(Bloomberg) -- Two German aerospace startups leading a global dash into electric-powered flying taxis face a reality check after hiring former Airbus SE executives to lead their competing bids to bring the craft to market.

Lilium NV Chief Executive Officer Klaus Roewe, who joined last month and once led the Airbus narrow-body jet program, has ordered a rethink of the company’s PR strategy as its stock plummets, he told Bloomberg Wednesday.

Dirk Hoke, CEO at Volocopter GmbH since April and the former head of Airbus’s defense arm, has reined in the firm’s global ambitions to set a less demanding target for its first commercial flights, he said in an interview on Nov. 18.

“We need to show that we’re a very serious company and we need to communicate better on what we’re doing,” said Roewe, who worked at Airbus for 29 years. “We need to show facts and figures and data and show that this aircraft is really unique and has a lot of advantages.”

The two firms are among a clutch of companies leading the drive to develop electric vertical take-off and landing craft, as flying taxis are properly known. They turned to the industry veterans after programs once regarded by some in the aviation industry as akin to science fiction come under pressure to deliver following billions of dollars in investment.

Volocopter, founded in 2011, is aiming to bring the very first eVTOL to market in time for the 2024 Olympic Games in Paris, while Lilium, established four years later, has scheduled service entry for 2025. Both are working toward securing vital certification from the European Union Aviation Safety Agency.

Falling Stocks

Even as flying-taxi startups rack up orders -- UK-based Vertical Aerospace Ltd. has outline deals for 1,400 craft -- or agree Uber-style operating deals with city authorities around the world, those that are publicly traded have seen their share prices tumble since a series of listings via special purpose acquisition companies.

Having listed via a SPAC in September last year, shares of Lilium, which is based near Munich, have fallen 86% amid concerns over whether flying-taxi companies can source sufficient numbers of power-dense batteries and clear safety and regulatory hurdles.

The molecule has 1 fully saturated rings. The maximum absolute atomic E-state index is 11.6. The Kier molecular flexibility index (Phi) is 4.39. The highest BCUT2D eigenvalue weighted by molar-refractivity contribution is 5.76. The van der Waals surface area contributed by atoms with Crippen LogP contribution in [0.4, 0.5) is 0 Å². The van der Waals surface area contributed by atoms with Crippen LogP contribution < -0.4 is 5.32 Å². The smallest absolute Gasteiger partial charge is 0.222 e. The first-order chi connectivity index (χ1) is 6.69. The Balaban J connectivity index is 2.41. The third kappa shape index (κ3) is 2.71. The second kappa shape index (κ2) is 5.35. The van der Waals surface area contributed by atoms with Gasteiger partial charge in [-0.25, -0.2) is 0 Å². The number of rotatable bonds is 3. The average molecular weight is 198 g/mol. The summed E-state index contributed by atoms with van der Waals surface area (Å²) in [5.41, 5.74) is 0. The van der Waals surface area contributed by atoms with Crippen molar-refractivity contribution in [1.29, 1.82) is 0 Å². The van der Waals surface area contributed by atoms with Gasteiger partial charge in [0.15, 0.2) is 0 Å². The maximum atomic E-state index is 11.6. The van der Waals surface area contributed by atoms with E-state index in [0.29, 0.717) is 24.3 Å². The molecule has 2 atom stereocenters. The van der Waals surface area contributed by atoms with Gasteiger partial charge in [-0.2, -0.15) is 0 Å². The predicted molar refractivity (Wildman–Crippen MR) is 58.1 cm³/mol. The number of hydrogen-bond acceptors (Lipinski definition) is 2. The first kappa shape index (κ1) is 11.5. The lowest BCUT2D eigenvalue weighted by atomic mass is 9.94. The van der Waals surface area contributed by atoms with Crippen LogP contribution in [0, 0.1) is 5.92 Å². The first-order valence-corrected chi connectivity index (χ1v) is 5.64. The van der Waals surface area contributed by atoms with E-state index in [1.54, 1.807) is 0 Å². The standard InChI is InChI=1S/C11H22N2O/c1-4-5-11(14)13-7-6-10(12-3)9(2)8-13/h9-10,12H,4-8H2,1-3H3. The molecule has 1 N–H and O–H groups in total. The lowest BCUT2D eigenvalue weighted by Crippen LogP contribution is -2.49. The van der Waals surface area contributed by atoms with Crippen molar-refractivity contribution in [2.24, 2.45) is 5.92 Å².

Lilium this week concluded a $119 million capital increase from its existing shareholders as well as new investors. Companies including US conglomerate Honeywell International Inc. and Aciturri Aeronáutica SL took part in the increase, Lilium said.

The company, whose SPAC saw investment from Baillie Gifford, BlackRock Inc., Tencent Holdings Ltd. and Ferrovial SA, also faces a tighter financing environment for so-called moonshot technologies amid an economic slump.

Vertical Aerospace and US competitors Joby Aviation Inc. and Archer Aviation Inc. has suffered similar share-price declines.

Fewer Projects

Volocopter, which has almost 700 staff, has eschewed a stock market listing but could see fundraising prove tougher in future as central banks raise interest rates to choke off inflation.

The company, based in Bruchsal, near Stuttgart, has so far raised more than €500 million in launch financing, including $182 million from Saudi Arabia’s Neom, which is building a futuristic city on the Red Sea, and a fund backed by Chinese carmaker Zhejiang Geely Holding Group Co.

Other backers include logistics firm DB Schenker and the venture capital arm of chipmaker Intel Corp.

Following Hoke’s arrival, Volocopter has cut back on an array of municipal projects under consideration to focus efforts on the Saudi and Paris launches, together another in Rome and a fourth providing tourist flights around Singapore.

“I think it’s much more rational now,” he said. “You have to be realistic, starting operations in 2024 you can’t break even in 2025. I’m confident we’ll be there by the end of the decade.”

(Updates with Lilium’s fund-raising in ninth paragraph)

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